ALBANY, N.Y. (AP) — New York would require state police to seek court orders to keep guns away from people who might pose a threat to themselves or others under a package of executive orders and gun control bills touted Wednesday by Gov. Kathy Hochul in the aftermath of a racist attack on a Buffalo supermarket.
The Democrat’s announcement came days after a white 18-year-old wearing military gear killed 10 Black shoppers and workers at the supermarket using a rifle purchased legally a few months ago.
New York is among states that have a so-called “red flag” law, which allows law enforcement officials to petition a court to take away someone’s guns if they are potentially dangerous because of a mental health problem.
That law was in place last spring when state police questioned shooting suspect Payton Gendron over comments he made as a senior at Susquehanna Valley High School about wanting to commit a murder-suicide. He was taken to a hospital for a psychiatric evaluation under a state mental health law, and released a day and a half later.
State Police did not, however, initiate the court process to temporarily take away Gendron’s access to guns following the incident.
Hochul said state police must now file for extreme risk protection orders under New York’s red flag law when they have probable cause to believe someone is a threat to themselves or others.
State police themselves have successfully applied for 300 of over 1,000 protection orders granted by courts under the red flag law, which became effective in fall 2019, according to State Police Superintendent Kevin Bruen.
Hochul said such orders typically last for one year but can be renewed. Courts can bar people from possessing or buying firearms or order them to give up firearms.
Hochul’s executive order mostly affects people who interact with police on the highway or people who live outside of New York City and the state’s biggest communities: New York state police serve the state’s highway system and typically rural communities in need of law enforcement assistance.
New York will also track and try to stop violent domestic extremism on social media through new units in the state police and the state’s Division of Homeland Security and Emergency Services.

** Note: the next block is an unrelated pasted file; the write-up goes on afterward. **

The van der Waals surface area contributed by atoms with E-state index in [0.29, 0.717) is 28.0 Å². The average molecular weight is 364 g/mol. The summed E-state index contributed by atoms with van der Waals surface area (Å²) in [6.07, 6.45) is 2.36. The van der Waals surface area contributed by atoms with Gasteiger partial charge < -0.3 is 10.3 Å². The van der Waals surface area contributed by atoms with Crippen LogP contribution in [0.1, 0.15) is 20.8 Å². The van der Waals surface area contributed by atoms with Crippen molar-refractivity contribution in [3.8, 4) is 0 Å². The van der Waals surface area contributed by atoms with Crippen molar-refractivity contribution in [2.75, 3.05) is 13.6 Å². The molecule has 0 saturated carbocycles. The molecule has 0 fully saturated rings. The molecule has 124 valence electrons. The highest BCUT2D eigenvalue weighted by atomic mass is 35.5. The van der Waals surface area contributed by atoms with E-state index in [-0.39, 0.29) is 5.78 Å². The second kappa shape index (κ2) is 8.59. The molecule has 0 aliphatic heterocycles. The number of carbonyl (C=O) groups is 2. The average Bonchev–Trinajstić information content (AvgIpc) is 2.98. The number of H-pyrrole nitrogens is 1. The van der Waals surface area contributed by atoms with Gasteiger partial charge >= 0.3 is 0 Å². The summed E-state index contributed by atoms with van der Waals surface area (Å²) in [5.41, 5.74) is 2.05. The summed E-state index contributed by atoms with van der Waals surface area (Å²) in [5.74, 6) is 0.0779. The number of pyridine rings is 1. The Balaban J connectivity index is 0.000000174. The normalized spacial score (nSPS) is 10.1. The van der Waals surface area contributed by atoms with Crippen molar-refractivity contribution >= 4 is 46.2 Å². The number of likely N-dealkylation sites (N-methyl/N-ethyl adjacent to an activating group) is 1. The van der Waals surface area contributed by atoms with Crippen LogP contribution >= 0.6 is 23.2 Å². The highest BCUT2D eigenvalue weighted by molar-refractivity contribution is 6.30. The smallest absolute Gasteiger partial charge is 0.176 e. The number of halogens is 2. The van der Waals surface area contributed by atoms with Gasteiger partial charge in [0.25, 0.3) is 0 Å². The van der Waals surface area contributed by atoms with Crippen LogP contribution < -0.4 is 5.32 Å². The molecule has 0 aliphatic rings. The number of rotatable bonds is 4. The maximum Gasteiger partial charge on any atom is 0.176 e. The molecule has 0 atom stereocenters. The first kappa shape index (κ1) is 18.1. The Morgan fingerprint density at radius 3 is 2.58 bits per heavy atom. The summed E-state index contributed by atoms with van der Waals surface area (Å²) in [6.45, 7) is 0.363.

The new units will fund local threat assessment management teams, as well as track and intervene when people show signs of radicalization through their social media posts. New York will also train law enforcement, school and mental health professionals about the uptick in domestic and homegrown violent extremism and radicalization.
“We’re watching you now,” Hochul said. “We know what you’re up to. And we’ll be coming after you.”
The governor wants lawmakers to pass her bill to make more kinds of guns subject to the state’s firearm laws. Hochul, a Buffalo native, said the nation has almost become desensitized to the devastation of mass shootings and gun violence, and the spread of extremist ideology online.
“I hope to God this is the wake up call this country has needed,” Hochul said, speaking to reporters in New York City.
“We believe that together these steps are necessary to confront the stem of rising hatred, widespread extremism in our state,” Hochul later added.
Appearing with the governor, the Rev. Al Sharpton said racism and violence pose an “existential threat to this country,” and said he hopes Hochul’s executive orders will address the spread of white supremacy and online radicalization.
“Because there was a time our parents had been running from the Klan, Ku Klux Klan,” he said. “But the Klan wore hoods hiding them from the world. We’re living in a time where bigots livestream and show you who they are.”
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